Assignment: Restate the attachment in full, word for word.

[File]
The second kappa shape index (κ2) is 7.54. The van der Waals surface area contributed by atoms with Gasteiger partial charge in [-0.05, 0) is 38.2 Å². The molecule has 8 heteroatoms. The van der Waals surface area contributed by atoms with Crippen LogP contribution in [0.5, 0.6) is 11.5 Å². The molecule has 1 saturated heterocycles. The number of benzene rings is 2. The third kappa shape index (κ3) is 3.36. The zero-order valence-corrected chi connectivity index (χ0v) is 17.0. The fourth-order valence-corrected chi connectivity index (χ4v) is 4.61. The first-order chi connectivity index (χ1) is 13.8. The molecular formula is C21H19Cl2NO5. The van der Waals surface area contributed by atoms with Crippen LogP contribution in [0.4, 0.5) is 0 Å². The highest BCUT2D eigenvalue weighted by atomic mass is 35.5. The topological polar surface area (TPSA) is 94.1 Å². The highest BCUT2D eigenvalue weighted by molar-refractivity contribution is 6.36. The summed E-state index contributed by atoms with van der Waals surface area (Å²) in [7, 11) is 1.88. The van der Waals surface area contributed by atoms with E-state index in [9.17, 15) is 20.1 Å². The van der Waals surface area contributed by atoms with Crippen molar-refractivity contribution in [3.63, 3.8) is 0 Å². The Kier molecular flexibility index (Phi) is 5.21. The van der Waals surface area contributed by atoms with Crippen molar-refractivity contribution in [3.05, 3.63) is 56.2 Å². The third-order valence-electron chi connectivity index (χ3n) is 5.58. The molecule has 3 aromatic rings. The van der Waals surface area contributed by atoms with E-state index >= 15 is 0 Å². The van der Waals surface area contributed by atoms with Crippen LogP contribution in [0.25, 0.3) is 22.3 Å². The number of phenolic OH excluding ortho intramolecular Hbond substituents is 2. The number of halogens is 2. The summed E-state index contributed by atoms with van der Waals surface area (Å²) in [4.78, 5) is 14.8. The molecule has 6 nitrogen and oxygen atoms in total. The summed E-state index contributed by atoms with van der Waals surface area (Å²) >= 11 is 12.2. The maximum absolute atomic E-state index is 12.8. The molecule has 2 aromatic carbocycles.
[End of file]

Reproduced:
The second kappa shape index (κ2) is 7.54. The van der Waals surface area contributed by atoms with Gasteiger partial charge in [-0.05, 0) is 38.2 Å². The molecule has 8 heteroatoms. The van der Waals surface area contributed by atoms with Crippen LogP contribution in [0.5, 0.6) is 11.5 Å². The molecule has 1 saturated heterocycles. The number of benzene rings is 2. The third kappa shape index (κ3) is 3.36. The zero-order valence-corrected chi connectivity index (χ0v) is 17.0. The fourth-order valence-corrected chi connectivity index (χ4v) is 4.61. The first-order chi connectivity index (χ1) is 13.8. The molecular formula is C21H19Cl2NO5. The van der Waals surface area contributed by atoms with Crippen LogP contribution in [0.4, 0.5) is 0 Å². The highest BCUT2D eigenvalue weighted by atomic mass is 35.5. The topological polar surface area (TPSA) is 94.1 Å². The highest BCUT2D eigenvalue weighted by molar-refractivity contribution is 6.36. The summed E-state index contributed by atoms with van der Waals surface area (Å²) in [7, 11) is 1.88. The van der Waals surface area contributed by atoms with E-state index in [9.17, 15) is 20.1 Å². The van der Waals surface area contributed by atoms with Crippen molar-refractivity contribution in [3.63, 3.8) is 0 Å². The Kier molecular flexibility index (Phi) is 5.21. The van der Waals surface area contributed by atoms with Crippen molar-refractivity contribution in [3.05, 3.63) is 56.2 Å². The third-order valence-electron chi connectivity index (χ3n) is 5.58. The molecule has 3 aromatic rings. The van der Waals surface area contributed by atoms with E-state index >= 15 is 0 Å². The van der Waals surface area contributed by atoms with Crippen LogP contribution in [0.25, 0.3) is 22.3 Å². The number of phenolic OH excluding ortho intramolecular Hbond substituents is 2. The number of halogens is 2. The summed E-state index contributed by atoms with van der Waals surface area (Å²) in [4.78, 5) is 14.8. The molecule has 6 nitrogen and oxygen atoms in total. The summed E-state index contributed by atoms with van der Waals surface area (Å²) >= 11 is 12.2. The maximum absolute atomic E-state index is 12.8. The molecule has 2 aromatic carbocycles.